I tend to agree with that philosophically, but can you point to any examples?
Think about carbon capture. What if someone comes up with a really smart chemical interaction that bolts on to a big turbine and allows you to suck carbon out of the atmosphere and we need to make thousands or millions of these? I’m not saying Exxon has to be the company that does that — maybe its GE, or Siemens, there are lots of big industrial companies that could. I just don’t think categorically that companies like Exxon or big oil companies should be ruled out. Look at what Shell, BP, and Total are doing right now. They are asking a really important fundamental question which is, “How can we build a large sustainable energy business around renewables?” It’s frankly a question nobody has really solved so far. And I for one am glad they are asking that question.
What do you think is the most underreported story in U.S. energy right now?
The easy answer I suppose is that renewable energy is going to completely come to dominate the energy sector over the next 20 to 30 years. Anyone who is paying attention can see it happening. In some ways it’s driving all the other stories that we talk about. The fact that we have this giant new cheap source of energy is one reason why attacks on fossil fuel are so much more successful than they’ve ever been in the past.
What’s the boldest, out of consensus prediction you’d be willing to make regarding the impacts of climate change?
We are going to start seeing internal demographic movement in the U.S. driven by climate. Half a century ago, people started moving into the Southwest because of cheap land and cheap air conditioning. That’s how they made Phoenix livable. I think we are going to see similar movement this time, but more to places like the Midwest and the Mountain West.
If you could make a realistic change to the way we’re consuming energy or to government policy, what would you do?
I think the most important thing is to have the president and the federal government set a vision, and say, “This is where we want to be in 10 years, and this is how we are going to get there.” We haven’t had that kind of energy vision for a long time. We need to have some sort of return to when we were building dams in the 1930s.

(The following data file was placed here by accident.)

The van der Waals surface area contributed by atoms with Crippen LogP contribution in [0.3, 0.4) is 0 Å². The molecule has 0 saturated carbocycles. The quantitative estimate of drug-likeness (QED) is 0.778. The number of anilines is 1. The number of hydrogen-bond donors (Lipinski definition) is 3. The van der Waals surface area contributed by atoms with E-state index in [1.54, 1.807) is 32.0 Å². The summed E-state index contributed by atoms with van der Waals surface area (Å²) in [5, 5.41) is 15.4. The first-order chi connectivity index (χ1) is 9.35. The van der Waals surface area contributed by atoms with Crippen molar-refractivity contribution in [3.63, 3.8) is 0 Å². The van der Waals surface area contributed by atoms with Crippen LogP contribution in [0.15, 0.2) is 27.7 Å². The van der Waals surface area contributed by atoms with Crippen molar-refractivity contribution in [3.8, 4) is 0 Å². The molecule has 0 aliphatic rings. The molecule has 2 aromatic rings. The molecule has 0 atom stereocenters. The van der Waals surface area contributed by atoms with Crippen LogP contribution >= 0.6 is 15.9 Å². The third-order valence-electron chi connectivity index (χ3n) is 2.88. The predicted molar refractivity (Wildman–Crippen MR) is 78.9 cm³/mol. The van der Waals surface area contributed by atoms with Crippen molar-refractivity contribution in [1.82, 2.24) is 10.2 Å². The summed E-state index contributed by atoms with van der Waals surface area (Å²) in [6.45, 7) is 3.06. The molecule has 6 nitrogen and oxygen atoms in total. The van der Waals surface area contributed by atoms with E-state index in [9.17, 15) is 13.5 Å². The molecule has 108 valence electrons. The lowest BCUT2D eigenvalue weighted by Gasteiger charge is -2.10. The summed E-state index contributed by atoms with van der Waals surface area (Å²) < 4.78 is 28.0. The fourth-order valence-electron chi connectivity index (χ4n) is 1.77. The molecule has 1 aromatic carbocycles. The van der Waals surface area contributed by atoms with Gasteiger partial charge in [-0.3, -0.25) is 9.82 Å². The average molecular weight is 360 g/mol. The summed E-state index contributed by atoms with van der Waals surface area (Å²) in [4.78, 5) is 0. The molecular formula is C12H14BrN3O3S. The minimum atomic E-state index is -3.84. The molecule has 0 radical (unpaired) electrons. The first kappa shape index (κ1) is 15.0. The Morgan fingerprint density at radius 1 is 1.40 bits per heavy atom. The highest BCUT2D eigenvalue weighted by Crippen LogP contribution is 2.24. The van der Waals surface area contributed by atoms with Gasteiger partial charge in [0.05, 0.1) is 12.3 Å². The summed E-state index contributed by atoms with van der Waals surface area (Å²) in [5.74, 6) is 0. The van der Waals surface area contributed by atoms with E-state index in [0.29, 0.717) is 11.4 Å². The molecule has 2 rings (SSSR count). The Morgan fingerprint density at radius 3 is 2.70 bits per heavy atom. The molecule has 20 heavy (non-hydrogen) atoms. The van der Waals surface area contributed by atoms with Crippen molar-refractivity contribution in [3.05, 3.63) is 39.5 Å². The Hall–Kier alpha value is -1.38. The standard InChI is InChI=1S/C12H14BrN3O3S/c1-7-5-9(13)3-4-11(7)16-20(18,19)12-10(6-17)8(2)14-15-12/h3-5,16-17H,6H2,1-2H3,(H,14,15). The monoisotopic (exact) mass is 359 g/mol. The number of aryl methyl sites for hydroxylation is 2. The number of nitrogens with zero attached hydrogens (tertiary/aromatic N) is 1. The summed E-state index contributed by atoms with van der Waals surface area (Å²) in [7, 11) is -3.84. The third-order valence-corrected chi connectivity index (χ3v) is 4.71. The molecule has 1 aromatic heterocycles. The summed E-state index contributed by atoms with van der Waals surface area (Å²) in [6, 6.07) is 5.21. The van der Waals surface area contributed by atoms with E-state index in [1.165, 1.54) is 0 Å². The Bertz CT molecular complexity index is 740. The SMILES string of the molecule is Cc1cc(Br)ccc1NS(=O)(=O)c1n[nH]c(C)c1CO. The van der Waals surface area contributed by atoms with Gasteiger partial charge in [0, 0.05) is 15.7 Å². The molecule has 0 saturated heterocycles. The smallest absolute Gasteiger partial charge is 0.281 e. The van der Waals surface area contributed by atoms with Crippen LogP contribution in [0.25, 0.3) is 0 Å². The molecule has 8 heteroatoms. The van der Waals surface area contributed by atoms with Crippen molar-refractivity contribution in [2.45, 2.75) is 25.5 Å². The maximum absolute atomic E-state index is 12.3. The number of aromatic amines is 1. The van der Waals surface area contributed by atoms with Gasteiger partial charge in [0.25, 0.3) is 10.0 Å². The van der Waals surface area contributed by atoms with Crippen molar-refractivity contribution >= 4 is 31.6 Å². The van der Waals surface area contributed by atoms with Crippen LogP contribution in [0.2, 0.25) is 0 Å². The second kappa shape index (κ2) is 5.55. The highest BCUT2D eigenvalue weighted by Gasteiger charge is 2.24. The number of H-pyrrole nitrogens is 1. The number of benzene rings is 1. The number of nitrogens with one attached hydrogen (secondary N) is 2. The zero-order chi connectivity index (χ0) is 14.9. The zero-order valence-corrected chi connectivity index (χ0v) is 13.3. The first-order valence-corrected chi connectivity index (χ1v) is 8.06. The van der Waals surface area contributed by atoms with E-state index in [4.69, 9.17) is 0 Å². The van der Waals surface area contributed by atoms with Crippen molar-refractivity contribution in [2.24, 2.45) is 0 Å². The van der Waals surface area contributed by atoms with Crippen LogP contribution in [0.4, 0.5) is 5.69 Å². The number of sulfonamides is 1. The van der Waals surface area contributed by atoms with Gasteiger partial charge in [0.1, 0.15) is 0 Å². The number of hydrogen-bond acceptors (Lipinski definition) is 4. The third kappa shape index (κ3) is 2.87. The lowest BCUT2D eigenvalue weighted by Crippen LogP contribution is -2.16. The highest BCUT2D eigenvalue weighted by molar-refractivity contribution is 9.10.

You said on the Energy Gang podcast that you’re optimistic about the future. Why is that?
I’m optimistic because we don’t have to pin our hopes on some as yet undiscovered technology. We have the technology we need, we just need to get the political will pushing in the right direction. My optimism is derived from the fact that I’m seeing right now a massive rebuilding of our energy system and I think within 10 to 20 years, we’ll be pretty far into it, and the concept of being 90 percent carbon-free with electricity by 2035 or 2040 is totally within our grasp.
The other reason I’m optimistic is this doesn’t require the federal government to make us all pay lots more money. It’s less expensive. We just have to make the transition. When the market and the public are all pushing in the same direction, one of these days government will get on board, at least in the U.S. That’s pretty powerful. Going back to why I got into journalism, why I went to Columbia, I’m interested in how social changes happen. A market is a very powerful source of change.
Benjamin M. Hogan is pursuing a master’s degree in Sustainability Science at Columbia’s School of Professional Studies. A certified financial analyst, he has spent over a decade working in finance, and the past seven years focused on investing in companies driving the energy transition toward a zero-carbon economy. Ben lives in Westchester with his wife and two little tykes.